Fig. 1: Comparison of the ALT-probability score of Sieverling et al.2, with the new classifier proposed in this article.
figure 1

The 2497 patients described in Sieverling et al. are divided here into two groups: ALT-high probability (upper bar) and ALT-low probability (lower bar) according to the new classifier. Within the two bars, each patient is represented by a symbol placed on a scale from 0 to 1 according to its Sieverling ALT-probability score. Star and inverted triangle symbols represent patients whose tumors were C-circle assay (CCA) positive or negative, respectively3, and the dots represent patients for whom CCA data are unavailable. Red and blue symbols correspond to patients with ATRX/DAXXtrunc and TERTmod alterations, respectively2. The pink and blue shading highlights the tumors for which the two scores were discordant: the pink shading in the upper box indicates tumors with ALT-high probability (new classifier), that were ALT-probability <0.75 (ALT-low) by Sieverling’s score; the blue shading in the lower box indicates tumors with ALT-low probability (new classifier), that were ALT-probability >0.75 (ALT-high) by Sieverling’s score.

Sieverling et al.’s analysis of the PCAWG data identified an association between prevalence of TTCGGG singletons and ALT, and a more pronounced enrichment of the TGAGGG TVR than previously noted. Our re-analysis showed that TTCGGG, TGAGGG, TTTGGG, and TTGGGG singleton distributions are similar among ATRX/DAXXtrunc tumors, regardless of CCA result (Fig. 2). In contrast, in CCA-positive tumors, there were statistically significant differences in TTCGGG and TGAGGG distributions between tumors with and without ATRX/DAXXtrunc.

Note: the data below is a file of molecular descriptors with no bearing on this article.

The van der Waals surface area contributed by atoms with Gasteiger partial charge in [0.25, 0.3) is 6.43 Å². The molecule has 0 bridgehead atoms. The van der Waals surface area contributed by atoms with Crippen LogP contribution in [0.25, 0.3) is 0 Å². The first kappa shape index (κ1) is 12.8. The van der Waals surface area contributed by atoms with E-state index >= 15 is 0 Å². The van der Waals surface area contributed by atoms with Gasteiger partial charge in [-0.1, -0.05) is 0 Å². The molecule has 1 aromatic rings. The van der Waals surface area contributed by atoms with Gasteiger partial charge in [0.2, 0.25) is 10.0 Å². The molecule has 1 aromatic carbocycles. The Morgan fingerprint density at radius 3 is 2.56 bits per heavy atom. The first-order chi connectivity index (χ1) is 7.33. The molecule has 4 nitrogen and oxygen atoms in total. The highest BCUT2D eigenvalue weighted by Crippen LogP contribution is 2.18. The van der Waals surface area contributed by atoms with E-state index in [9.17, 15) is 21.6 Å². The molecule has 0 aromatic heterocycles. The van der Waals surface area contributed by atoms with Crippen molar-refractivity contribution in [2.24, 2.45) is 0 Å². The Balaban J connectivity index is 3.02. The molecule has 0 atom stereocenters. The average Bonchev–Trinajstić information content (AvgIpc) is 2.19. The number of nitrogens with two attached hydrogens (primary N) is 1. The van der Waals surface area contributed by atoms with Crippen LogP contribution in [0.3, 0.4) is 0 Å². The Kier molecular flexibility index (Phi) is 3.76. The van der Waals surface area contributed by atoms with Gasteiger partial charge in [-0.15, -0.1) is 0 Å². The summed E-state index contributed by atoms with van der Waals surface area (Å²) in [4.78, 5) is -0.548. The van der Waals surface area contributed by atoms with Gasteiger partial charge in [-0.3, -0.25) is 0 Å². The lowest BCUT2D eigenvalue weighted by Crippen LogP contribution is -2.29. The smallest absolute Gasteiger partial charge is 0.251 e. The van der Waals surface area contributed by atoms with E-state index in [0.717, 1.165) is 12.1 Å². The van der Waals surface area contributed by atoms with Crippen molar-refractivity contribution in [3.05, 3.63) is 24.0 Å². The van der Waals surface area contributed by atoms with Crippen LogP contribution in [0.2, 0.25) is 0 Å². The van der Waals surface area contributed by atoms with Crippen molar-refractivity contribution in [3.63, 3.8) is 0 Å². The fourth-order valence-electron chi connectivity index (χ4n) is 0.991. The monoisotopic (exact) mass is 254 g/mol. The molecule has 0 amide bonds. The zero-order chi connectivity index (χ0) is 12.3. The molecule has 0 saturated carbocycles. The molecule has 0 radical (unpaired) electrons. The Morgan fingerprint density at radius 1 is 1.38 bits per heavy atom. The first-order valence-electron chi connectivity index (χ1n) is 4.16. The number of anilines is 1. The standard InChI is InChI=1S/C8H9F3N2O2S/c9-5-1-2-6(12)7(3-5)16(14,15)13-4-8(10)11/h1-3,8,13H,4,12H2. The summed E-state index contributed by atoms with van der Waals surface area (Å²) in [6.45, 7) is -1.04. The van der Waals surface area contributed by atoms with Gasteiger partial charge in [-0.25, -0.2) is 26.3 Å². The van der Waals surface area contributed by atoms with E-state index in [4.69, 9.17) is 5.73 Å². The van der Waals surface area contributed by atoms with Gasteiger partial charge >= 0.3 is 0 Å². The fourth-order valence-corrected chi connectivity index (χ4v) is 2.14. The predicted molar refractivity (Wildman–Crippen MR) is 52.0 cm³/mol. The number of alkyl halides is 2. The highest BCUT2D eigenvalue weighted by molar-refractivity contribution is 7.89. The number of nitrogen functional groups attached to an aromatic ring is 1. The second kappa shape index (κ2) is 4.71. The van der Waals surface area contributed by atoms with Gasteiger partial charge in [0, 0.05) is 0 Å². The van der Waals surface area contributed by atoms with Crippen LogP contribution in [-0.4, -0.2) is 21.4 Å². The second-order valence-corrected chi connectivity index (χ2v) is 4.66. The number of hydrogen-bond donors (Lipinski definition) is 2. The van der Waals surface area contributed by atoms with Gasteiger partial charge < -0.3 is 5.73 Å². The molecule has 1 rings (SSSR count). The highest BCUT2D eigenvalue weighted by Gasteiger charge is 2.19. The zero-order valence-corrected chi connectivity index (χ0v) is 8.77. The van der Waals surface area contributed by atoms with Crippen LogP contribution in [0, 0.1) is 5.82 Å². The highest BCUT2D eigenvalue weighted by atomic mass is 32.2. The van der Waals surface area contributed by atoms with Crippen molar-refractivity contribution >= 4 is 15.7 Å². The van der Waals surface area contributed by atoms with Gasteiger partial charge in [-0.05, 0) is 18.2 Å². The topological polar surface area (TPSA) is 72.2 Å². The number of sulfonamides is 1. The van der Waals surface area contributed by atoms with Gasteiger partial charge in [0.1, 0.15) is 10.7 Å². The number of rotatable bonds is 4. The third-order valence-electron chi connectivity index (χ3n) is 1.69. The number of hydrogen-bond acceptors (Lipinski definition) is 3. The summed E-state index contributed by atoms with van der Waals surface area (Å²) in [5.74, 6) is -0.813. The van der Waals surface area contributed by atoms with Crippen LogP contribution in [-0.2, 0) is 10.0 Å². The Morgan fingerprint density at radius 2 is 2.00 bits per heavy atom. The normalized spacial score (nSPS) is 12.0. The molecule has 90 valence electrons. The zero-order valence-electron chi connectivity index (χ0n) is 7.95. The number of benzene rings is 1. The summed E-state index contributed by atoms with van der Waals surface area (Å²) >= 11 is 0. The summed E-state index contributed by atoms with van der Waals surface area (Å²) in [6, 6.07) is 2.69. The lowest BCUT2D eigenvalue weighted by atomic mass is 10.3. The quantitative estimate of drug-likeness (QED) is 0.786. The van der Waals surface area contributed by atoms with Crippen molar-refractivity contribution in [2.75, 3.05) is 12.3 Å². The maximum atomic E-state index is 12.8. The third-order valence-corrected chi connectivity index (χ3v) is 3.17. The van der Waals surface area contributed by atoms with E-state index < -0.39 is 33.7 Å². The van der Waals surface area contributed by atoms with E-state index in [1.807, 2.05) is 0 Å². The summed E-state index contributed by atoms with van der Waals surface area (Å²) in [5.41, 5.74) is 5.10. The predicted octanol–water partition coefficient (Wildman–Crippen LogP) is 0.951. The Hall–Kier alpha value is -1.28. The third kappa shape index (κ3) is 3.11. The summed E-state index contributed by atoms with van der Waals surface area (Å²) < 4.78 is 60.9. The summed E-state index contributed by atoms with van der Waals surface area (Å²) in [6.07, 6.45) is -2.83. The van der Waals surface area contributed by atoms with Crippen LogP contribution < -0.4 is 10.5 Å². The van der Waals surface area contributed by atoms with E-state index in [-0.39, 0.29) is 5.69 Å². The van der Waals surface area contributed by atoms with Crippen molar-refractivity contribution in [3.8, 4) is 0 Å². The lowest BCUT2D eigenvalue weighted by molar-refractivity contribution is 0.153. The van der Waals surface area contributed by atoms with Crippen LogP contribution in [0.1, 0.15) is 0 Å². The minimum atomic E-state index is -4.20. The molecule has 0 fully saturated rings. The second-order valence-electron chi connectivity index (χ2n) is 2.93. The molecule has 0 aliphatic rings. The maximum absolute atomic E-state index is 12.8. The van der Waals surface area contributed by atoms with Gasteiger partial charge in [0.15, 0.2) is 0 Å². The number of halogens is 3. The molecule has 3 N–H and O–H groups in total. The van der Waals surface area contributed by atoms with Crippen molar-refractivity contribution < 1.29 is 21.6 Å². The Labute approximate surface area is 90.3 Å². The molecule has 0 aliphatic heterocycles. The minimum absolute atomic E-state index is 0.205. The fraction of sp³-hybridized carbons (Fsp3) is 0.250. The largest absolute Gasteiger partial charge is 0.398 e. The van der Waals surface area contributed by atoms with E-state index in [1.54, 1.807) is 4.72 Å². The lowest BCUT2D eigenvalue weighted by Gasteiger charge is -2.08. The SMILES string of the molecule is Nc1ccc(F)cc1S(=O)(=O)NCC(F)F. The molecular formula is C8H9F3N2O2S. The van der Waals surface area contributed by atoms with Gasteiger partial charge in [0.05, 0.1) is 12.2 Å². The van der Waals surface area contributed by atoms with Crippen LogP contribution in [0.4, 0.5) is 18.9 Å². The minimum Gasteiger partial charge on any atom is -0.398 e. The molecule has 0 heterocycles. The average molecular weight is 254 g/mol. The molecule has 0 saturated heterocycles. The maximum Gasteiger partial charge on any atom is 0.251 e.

Fig. 2: Distance to the expected singleton repeat count in tumors with negative C-circle assay, with (n = 3), or without (n = 58) ATRX/DAXXtrunc, and in tumors with positive C-circle assay with (n = 10), or without (n = 20) ATRX/DAXXtrunc.
figure 2

The center (horizontal) red line of the scattergrams is the median. p < 0.05 was considered as significant; Kolmogorov–Smirnov tests, two-tailed.

ATRX is a SWI/SNF-like chromatin remodeling protein that binds to G-rich tandem repeats9. Once recruited, ATRX cooperates with histone chaperone DAXX in replication-independent deposition of the histone variant H3.3. Loss of ATRX/DAXX function causes defects in multiple cellular processes, including defective sister chromatid cohesion and telomere dysfunction but in some cellular contexts is not sufficient by itself to induce ALT10. Our data suggest that ATRX/DAXXtrunc (rather than the ALT mechanism per se) could also play a role in TVR distribution. This observation could provide additional insights regarding the mechanisms involved in ALT promotion in the context of ATRX/DAXXtrunc in specific tumor types. TVR are associated with genomic instability, and could facilitate telomere spatial reconfiguration and affect telomere binding affinity11,12. Although histones are non-specific DNA binding proteins, nucleosome formation could potentially be influenced by telomeric DNA sequences and their structural properties13.